Hawaii Isn’t All Sunshine and Trade Winds

Yesterday was beautiful here on Maui: sunny most of the day, temperatures in the mid-70s, and the usual gentle trade winds out of the northeast …  probably not more than 10 miles per hour.  Pretty typical and it’s much the same again today.

It’s the time of year and the kind of days that inspire me to call my brother, Pete, in Illinois and ask, very innocently, what his weather is like at the moment. I think, in kind of a perverse way, he actually enjoys those phone calls.

Of course, just because it’s a lovely relaxing day where I live on Maui doesn’t mean it’s like that everywhere else in Hawaii.

 For example, yesterday there was also big surf on north-facing shores on most of the islands. This photo was taken at Waimea Bay on Oahu. There was no surf competition going on so I have no idea who this guy is. But he sure as hell picked a monster wave. According to the Honolulu newspaper, at last count the City’s lifeguards had pulled 54 people out of the water. So far, no fatalities, either daring surfers or stupid spectators.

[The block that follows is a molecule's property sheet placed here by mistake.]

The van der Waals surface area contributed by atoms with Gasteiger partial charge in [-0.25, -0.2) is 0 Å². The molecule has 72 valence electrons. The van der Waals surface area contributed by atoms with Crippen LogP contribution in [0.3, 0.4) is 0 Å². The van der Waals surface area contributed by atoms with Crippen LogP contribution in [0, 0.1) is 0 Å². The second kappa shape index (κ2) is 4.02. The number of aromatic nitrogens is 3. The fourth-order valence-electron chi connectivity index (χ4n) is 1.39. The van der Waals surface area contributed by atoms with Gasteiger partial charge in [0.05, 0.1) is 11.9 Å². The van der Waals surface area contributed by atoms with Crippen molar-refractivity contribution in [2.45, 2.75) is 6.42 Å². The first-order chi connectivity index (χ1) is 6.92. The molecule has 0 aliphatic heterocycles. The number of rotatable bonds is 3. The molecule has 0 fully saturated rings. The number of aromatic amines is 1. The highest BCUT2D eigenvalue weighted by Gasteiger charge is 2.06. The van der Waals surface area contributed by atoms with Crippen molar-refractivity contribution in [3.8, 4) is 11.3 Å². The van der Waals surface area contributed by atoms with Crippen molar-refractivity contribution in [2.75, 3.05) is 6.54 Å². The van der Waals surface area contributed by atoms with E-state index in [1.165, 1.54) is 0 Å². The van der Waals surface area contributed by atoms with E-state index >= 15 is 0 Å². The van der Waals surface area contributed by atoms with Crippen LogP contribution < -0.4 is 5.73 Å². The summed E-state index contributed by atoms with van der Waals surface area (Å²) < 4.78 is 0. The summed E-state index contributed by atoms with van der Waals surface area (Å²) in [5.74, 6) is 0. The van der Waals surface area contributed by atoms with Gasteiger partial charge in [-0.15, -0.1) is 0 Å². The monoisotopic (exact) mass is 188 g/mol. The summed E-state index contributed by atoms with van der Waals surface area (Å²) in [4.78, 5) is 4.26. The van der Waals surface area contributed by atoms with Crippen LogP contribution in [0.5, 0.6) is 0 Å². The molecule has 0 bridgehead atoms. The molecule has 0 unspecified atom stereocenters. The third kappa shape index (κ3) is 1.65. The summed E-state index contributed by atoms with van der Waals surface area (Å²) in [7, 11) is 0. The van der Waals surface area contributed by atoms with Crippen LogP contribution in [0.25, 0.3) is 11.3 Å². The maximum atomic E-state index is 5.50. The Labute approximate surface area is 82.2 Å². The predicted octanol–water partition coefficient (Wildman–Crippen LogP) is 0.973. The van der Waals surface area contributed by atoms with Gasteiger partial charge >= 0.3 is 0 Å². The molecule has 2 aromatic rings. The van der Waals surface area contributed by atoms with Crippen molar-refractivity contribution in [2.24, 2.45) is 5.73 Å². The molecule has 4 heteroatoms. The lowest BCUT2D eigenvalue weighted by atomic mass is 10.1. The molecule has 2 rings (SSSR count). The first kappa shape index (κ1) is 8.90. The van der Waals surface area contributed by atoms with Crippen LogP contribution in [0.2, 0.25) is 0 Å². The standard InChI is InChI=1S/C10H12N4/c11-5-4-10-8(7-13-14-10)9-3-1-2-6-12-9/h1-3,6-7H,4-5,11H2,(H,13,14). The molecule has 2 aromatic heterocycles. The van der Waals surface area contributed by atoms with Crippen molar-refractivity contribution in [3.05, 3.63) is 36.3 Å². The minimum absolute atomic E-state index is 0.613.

Meanwhile, it snowed Thursday night on the island of Hawaii. (To the everlasting confusion of visitors, the state is “Hawaii” and so is the largest of the eight islands in the chain. No confusion here among the locals: we just call it the Big Island.) It didn’t snow everywhere, of course, just at the highest elevations. This photo was taken at the top of Mauna Kea, which got some six inches of the stuff. The volcano’s summit is some 14,000 feet above sea level. And guess what: Mauna Kea means “white mountain”.
That’s the thing about this place. Even after living here for more than 50 years, I still marvel at everything around me. In fact, I stopped in the middle of fixing a screen door yesterday and thought for the umpteenth time, “Eh! Lucky I live Hawaii!”